THE CHIEF OF POLICE. You mean into reality? What of it? Let them try. I do as they do, I penetrate right into the reality that the game offers us […].

Genet can be tedious, but director Jamie Sweet makes two choices that help keep that tedium from becoming too thick: he gives us two intermissions (with which this version of The Balcony runs three hours), and he emphasizes the silly. The result is a third act that redeems your choice to have sat through the first two, because here is where you find most of the fun. Three cast members in particular help on this front. Elijah Douglas, who plays the Queen’s Envoy and has little to do in the first two acts, delivers his lines with a quirky stateliness that helps steer The Balcony into more amusing waters. Meanwhile, the drunker the Judge gets in the face of his new real-world responsibility, the more slapstick—and funnier—Adam Brooks is. But Christopher Spencer may be the brightest light. He is so fab in Act 1 that we really feel his absence from the middle of the play, but he’s back with a comic vengeance in the final act. Some actors are just a joy to watch at every moment; Spencer is that kind of talent.

The rest of the cast is generally fine, but as of opening night Sherry Denton-Noonan was not yet off-book. This is, you know, less than ideal for any role, but it doubly hurts the overall flow here, since Irma has more lines than anyone else.

The Garage Theatre is a low-budget outfit, but within those constraints the mise-en-scène works well enough to bring the Grand Balcony to life. In particular, Cat Elrod’s costumery is cute. Despite being a play whose action takes place almost the entirety within a single space, The Balcony is a rather ambitious show to do in a black-box theatre, and I give the Garage an A- for effort (the minus because I think going a shinier route would have made the production more visually interesting).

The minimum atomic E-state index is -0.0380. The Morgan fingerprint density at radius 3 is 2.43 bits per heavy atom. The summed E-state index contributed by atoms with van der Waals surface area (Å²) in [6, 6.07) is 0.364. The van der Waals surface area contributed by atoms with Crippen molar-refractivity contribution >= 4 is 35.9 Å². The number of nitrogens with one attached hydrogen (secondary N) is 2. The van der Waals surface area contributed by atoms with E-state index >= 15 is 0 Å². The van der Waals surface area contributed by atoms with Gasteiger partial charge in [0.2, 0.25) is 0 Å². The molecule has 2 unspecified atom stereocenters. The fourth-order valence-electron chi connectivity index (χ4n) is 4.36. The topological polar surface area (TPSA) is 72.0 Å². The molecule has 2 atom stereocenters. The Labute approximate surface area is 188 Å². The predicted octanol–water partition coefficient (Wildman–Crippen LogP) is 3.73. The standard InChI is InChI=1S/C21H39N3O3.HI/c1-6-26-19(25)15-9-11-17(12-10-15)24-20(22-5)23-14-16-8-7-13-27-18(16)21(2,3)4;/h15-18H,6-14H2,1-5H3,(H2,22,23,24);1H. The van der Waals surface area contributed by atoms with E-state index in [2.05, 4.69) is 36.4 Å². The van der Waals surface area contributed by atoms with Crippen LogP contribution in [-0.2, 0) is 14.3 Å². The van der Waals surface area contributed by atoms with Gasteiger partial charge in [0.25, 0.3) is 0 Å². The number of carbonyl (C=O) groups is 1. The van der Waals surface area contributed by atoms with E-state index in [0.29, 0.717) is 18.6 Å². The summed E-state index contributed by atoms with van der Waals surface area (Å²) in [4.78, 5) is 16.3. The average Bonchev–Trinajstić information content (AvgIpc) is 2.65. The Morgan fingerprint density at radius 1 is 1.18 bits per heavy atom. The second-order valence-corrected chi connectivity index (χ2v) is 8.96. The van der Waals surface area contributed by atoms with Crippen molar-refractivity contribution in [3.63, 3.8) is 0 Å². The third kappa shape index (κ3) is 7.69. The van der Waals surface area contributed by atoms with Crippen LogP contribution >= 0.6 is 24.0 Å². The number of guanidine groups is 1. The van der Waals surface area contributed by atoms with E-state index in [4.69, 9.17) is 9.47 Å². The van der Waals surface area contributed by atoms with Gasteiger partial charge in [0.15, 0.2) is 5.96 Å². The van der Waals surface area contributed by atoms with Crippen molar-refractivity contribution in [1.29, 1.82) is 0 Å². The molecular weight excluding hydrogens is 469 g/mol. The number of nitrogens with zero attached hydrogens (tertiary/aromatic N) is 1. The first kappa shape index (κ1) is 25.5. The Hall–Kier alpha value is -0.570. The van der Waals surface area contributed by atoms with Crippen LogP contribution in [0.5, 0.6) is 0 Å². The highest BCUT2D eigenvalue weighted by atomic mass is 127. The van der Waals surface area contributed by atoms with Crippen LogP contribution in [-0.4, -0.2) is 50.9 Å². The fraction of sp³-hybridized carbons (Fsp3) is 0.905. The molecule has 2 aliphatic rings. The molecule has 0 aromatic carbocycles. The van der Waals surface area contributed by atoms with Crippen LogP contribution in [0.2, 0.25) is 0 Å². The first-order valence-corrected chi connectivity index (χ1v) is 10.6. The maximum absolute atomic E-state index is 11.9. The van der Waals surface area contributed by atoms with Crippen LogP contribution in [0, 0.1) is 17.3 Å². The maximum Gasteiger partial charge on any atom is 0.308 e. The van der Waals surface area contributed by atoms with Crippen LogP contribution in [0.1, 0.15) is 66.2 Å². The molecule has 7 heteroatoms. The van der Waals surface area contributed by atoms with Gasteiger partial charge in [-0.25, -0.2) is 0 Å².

“Do you really think we will be satisfied with make-believe until the end of our days?” the Bishop asks as The Balcony winds to its inevitable conclusion. Genet’s answer seems to be that we would be better off if only we could confine our power roles to the bedroom, rather than needing to play them out in the world at large—but the genie is out of the bottle. “We waited 2,000 years to perfect our roles. […] There will never be a rebellion powerful enough to destroy this imagery.”

We can, however, acknowledge our predicament, and laugh at it. Then maybe, just maybe, we can whore ourselves out to society with a little more decency and dignity than we might do otherwise. And in a world with all this fighting in the streets, a little such self-awareness in the whorehouses of power might go a long way.


(Photo credit: Aleksey Volchek)

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Greggory Moore

Trapped within the ironic predicament of wanting to know everything (more or less) while believing it may not be possible really to know anything at all. Greggory Moore is nonetheless dedicated to a life of study, be it of books, people, nature, or that slippery phenomenon we call the self. And from time to time he feels impelled to write a little something. He lives in a historic landmark downtown and holds down a variety of word-related jobs. His work has appeared in the Los Angeles Times, the OC Weekly, The District Weekly, the Long Beach Post, Daily Kos, and His first novel, THE USE OF REGRET, was published in 2011, and he is deep at work on the next. For more: